The B-52s then ran the same play for the third straight night. The SA-2 is a transportable system, and the North Vietnamese had shifted some of them to be closer to the B-52s’ flight path, where the Fan Song radars could burn through the jamming. The SA crews also practiced how to engage by only briefly using their Fan Songs and practiced firing when the B-52s made their post-bombing turn.
The North Vietnamese shot down three B-52s of the first wave. SAC was in shock. Part of the problem was equipment. Some B-52Gs carried ECM gear that was not as effective as that carried by the B-52Ds. So SAC recalled six B-52Gs from the second wave, which carried out its attack with no losses.
SAC Commander in Chief, General John C. Meyer (pictured at left), made a difficult decision and ordered the third wave to “press on,” even though it included B-52Gs. Two were downed, as well as a B-52D.
Meyer came under a lot of pressure. Brigadier General Glenn R. Sullivan, commander of the B-52s of the 17th Air Division at U-Tapao, Thailand, had seen enough. He sent a message directly to General Meyer requesting a number of changes in tactics. The B-52 commanders on Guam agreed with his requests.
The White House was also angry. The B-52s were supposed to bring North Vietnam to the table quickly, not give them encouragement with so many American aircraft losses. A Democratic-majority Congress would be back in session in early January, and Nixon believed they would most likely terminate funding for the war.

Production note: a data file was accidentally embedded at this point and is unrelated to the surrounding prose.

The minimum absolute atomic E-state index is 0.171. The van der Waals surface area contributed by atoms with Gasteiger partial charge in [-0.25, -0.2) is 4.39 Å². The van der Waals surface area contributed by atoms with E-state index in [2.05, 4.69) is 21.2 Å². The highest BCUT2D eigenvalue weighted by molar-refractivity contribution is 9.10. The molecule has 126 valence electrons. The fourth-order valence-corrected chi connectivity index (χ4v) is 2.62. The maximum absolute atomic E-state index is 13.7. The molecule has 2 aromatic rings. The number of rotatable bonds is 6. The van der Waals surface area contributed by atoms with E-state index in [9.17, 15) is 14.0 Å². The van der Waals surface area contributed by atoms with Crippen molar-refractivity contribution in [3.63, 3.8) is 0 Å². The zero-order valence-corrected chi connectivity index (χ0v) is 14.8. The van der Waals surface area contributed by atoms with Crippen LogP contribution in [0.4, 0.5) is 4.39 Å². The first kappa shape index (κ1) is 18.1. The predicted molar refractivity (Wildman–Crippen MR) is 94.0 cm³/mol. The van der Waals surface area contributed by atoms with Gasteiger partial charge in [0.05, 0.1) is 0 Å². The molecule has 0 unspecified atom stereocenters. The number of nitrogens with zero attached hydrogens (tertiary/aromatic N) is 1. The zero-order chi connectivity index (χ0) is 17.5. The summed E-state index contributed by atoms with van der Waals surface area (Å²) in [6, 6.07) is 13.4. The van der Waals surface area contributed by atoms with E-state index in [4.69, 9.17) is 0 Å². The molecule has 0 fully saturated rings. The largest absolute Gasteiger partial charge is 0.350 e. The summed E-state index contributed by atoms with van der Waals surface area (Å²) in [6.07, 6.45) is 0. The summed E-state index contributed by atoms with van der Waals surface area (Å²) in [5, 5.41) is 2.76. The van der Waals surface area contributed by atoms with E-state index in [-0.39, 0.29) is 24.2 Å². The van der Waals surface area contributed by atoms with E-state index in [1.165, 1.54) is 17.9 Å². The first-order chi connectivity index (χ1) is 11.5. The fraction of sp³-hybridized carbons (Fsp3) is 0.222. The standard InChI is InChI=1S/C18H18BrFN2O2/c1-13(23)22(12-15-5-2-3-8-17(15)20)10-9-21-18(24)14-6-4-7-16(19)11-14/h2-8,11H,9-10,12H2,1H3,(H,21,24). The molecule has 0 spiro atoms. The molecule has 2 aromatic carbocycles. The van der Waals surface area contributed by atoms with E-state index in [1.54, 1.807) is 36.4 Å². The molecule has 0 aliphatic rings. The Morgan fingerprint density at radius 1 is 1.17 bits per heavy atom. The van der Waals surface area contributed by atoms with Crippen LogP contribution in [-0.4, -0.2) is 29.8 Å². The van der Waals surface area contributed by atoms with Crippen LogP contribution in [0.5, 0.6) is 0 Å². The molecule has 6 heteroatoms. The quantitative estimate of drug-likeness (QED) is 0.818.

Only 30 B-52Ds struck North Vietnam on December 21st. A few changes in tactics, such as changing the post-target turn and reducing the distance between aircraft cells, were implemented. The targets were hit in just 15 minutes, but two more B-52s were still shot down during a raid on Bac Mai airfield.
SAC shifted away from Hanoi for three days, the 22nd through the 24th. Thirty B-52s bombed targets in Haiphong as well as SAM sites close to the Chinese border. The B-52s started using multiple approaches and varying their altitude, and Navy aircraft suppressed the SAM sites as the B-52s approached. No B-52s were lost, but an F-111 was.
There was a stand-down on Christmas Eve and Christmas Day. President Nixon sent a message to the North Vietnamese offering to halt the bombing if they returned to the peace negotiations. The North Vietnamese did not respond.
The B-52s returned to Hanoi on the 26th. The 8th Air Force developed much of the plan. Like the first night, the strikes on the 26th consisted of over 120 B-52s. That is where the similarities ended.